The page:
John Zekany, Americas Vehicle Forecast Analyst
08 June 2021
08 June 2021
A tale of two markets
The Canadian and US Light Vehicle markets were hit hard by the COVID-19 pandemic last year, with declines of almost 20% year-on-year and roughly 15% year-on-year, respectively. Although both followed downward trajectories, the US market came out on top.
Both markets started this year on a high note; in the first quarter, Canada was up by around 15% year-on-year, and the US by more than 12% year-on-year. With that said, the more substantial increase in the Canadian market does not necessarily mean that it is recovering faster than the US market. In fact, the stronger growth comes from a low base effect in Q1 2020, when Canadian sales declined by approximately 19%, compared with a drop of nearly 13% in US sales. One explanation for this disparity is the contrasting pandemic-related lockdowns in each of the two countries. Canada had more stringent health restrictions, covering a larger swathe of the population when compared with the US. A greater number of rural areas, for example, were not fully shut down for significant periods, which left consumers in those locations free to purchase new vehicles.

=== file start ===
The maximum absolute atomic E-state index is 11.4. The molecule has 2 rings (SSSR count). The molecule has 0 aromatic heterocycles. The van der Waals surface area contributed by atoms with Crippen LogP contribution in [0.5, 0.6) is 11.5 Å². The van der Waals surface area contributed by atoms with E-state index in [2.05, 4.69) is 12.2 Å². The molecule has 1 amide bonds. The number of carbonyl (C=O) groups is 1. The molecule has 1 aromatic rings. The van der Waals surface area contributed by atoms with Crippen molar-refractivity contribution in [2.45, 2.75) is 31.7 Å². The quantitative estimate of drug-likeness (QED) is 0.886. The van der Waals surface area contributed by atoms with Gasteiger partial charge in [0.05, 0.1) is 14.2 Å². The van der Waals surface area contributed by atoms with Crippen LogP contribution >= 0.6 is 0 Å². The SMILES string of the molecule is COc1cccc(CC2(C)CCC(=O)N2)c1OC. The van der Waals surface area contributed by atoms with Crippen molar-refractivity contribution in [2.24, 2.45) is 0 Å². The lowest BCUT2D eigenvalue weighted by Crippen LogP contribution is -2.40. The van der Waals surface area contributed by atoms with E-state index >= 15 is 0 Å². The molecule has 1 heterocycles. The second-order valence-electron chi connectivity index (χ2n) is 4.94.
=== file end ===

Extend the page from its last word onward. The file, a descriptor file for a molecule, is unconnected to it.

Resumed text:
In April, however, the US and Canadian market trajectories began diverging. COVID-19 cases in the US were down considerably from their peak levels, thanks to a faster vaccine rollout. Canadian cases, on the other hand, were on the rise because of a lack of vaccine supply and several, more contagious variants of the virus taking hold. As a result, many provinces put new health restrictions in place to stem the spread. And although these were not as stringent as those previously implemented, they still had a dampening effect of commercial activity. When combined with the dismally low inventory levels and record-high transaction prices, this led to a weaker market performance. The selling rate in Canada declined by almost 20% month-on-month but rose by 4% in the US as states relaxed restrictions and consumers began feeling more comfortable leaving their homes. In May, the disparity began to level out, with the selling rate down by more than 8% for each market, indicating that Canada is making progress in battling the virus.
According to Our World in Data, as of early June, the seven-day moving average of cases per million people has dropped by more than 94% from its peak in the US, versus a decline of just 80% in Canada. It is not all doom and gloom for Canada, however. Both countries are making solid progress in controlling the virus and while they should see a healthy rise in Light Vehicle sales this year, the US market is clearly pulling ahead.